Samsung Galaxy Gear Review - Feature-filled Samsung-only smartwatch
The Samsung Galaxy Gear smartwatch has many different coloured straps and watchfaces.
The race for the world's best smartwatch is currently on and while the market is still fairly new, the Samsung Galaxy Gear smartwatch is probably the most feature filled of the bunch. Packing in a 1.9MP camera, a 1.6mm Super AMOLED screen and Bluetooth 4.0 LE connectivity this is one of the few smartwatches that you can use to take calls from, provided you have your smartphone connected. It is also locally available here in Malaysia for RM999. Does it live up to the hype? Read on and find out in our Samsung Galaxy Gear smartwatch review.
Design - Actually looks like a watch
It's hard not to compare the design of the Samsung Galaxy Gear against other smartwatches, mainly because other smartwatches have maintained a mostly square or rectangle slab of touchscreen on a strap design. The Samsung Galaxy Gear on the other hand, looks like a digital watch from the watch face. The chrome plating is stylish while the screws give it an industrial look. It also comes in many colours, both for the straps as well as for the watchface frames. Unfortunately, if you look at it from the side, you'll see that the Gear is still very much a thick slab of touchscreen, just rounded out more to look like a watch. The straps also seem to fit a certain type of wrist as those with thin arms who tried it out found it rather loose while others with meatier wrists found it to be quite tight. Does it look better than most smartwatches? Yes, but not necessarily better than a normal watch, which it doesn't. However, rather than place the smartwatch on the watch itself (and make it more clunky) Samsung have cleverly built it into the strap which does make aiming it a bit easier.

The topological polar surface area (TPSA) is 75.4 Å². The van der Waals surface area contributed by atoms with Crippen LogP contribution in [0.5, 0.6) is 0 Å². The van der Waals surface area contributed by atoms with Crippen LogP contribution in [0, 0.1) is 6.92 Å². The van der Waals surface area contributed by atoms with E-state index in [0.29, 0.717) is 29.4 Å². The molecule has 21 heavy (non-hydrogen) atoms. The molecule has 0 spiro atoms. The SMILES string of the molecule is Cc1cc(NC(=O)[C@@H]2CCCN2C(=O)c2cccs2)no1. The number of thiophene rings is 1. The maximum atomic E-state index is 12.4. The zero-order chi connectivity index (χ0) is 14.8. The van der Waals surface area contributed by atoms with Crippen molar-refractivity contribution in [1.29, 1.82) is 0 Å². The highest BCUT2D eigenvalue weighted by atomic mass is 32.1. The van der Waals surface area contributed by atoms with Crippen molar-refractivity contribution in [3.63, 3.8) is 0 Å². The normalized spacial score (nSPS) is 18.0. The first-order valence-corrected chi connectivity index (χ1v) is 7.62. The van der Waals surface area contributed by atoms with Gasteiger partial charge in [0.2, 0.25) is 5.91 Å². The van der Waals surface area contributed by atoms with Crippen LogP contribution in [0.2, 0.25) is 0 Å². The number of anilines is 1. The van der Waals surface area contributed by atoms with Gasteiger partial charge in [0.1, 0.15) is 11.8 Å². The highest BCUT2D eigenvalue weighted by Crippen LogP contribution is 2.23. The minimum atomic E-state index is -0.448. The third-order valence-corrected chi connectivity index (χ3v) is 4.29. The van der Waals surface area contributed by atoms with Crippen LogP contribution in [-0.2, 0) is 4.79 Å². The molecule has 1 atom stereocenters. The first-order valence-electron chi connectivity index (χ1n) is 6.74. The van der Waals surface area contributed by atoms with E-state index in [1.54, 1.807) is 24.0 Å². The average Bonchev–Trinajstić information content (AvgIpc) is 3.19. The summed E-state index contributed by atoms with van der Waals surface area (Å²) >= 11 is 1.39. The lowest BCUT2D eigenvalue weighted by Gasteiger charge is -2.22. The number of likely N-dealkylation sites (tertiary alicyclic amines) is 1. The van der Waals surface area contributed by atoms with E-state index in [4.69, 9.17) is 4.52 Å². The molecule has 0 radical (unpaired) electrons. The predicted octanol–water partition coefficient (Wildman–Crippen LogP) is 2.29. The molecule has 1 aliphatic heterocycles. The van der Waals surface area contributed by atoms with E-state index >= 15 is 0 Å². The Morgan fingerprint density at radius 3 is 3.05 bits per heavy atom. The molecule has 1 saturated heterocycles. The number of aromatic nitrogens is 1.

The 1.9MP camera is built into the strap rather than the watch, allowing it to be less bulky.
Tech Specs and Features - More or less another Bluetooth remote, but with a camera
The Samsung Galaxy Gear smartwatch packs in an 800 MHz processor, 512MB RAM, 4GB storage, a 1.9MP backside-illuminated camera, a 1.63-inch Super AMOLED display with 320 x 320 resolution, accelerometer, gyroscope, pedometer, microphone, speakers and 315 mAh battery for up to 25 hours of use on a single charge, at least according to Samsung. It is also IP55 rated so it can stand a little dust and water. It connects to your smartphone via Bluetooth but needs to pair first by tapping it via NFC. While Samsung have said that it will be compatible with other Samsung smartphones like the Samsung Galaxy S4, S3 and Samsung Galaxy Note II, the Gear only works with the Samsung Galaxy Note 3 for now. This is because the other smartphones don't have their Android 4.3 updates yet and therefore cannot support Bluetooth 4.0 LE. Once it has been connected it can then receive notifications that your phone receives for social media or emails, playback music on your phone and send pictures or videos to your phone that you've taken using the Gear's 1.9MP camera. You can also call and answer calls from the Gear but again this is an ability tied to your smartphone, so if you don't have it within range, it won't work.
A lengthy hands-on to explain how to use the Samsung Galaxy Gear with the Samsung Galaxy Note 3
According to Samsung the Gear will activate when you bring it up to your face, so it should be ready when you need it but this feature does not work all the time. The microphone and speakers are built into the watchstrap clasp so all you need to do to answer a call directly is to bring it up to your face and speak, which is only a little less ridiculous looking than using a tablet as a phone. Most of the interface is swipe oriented so you can swipe left, right, up or down for different functions. You can also install different apps, but so far, the amount of apps you can install are limited. While the Gear's screen is good enough to watch video, it isn't very easy to type things on it. Instead, most of the interface is voice activated through S Voice, which isn't always accurate. Rather than charge through a USB cable, the Gear charges up through a cradle which is rather bulky and which you will need to carry about with you if you want to charge it on the go.
Performance - Great potential but crippling limitations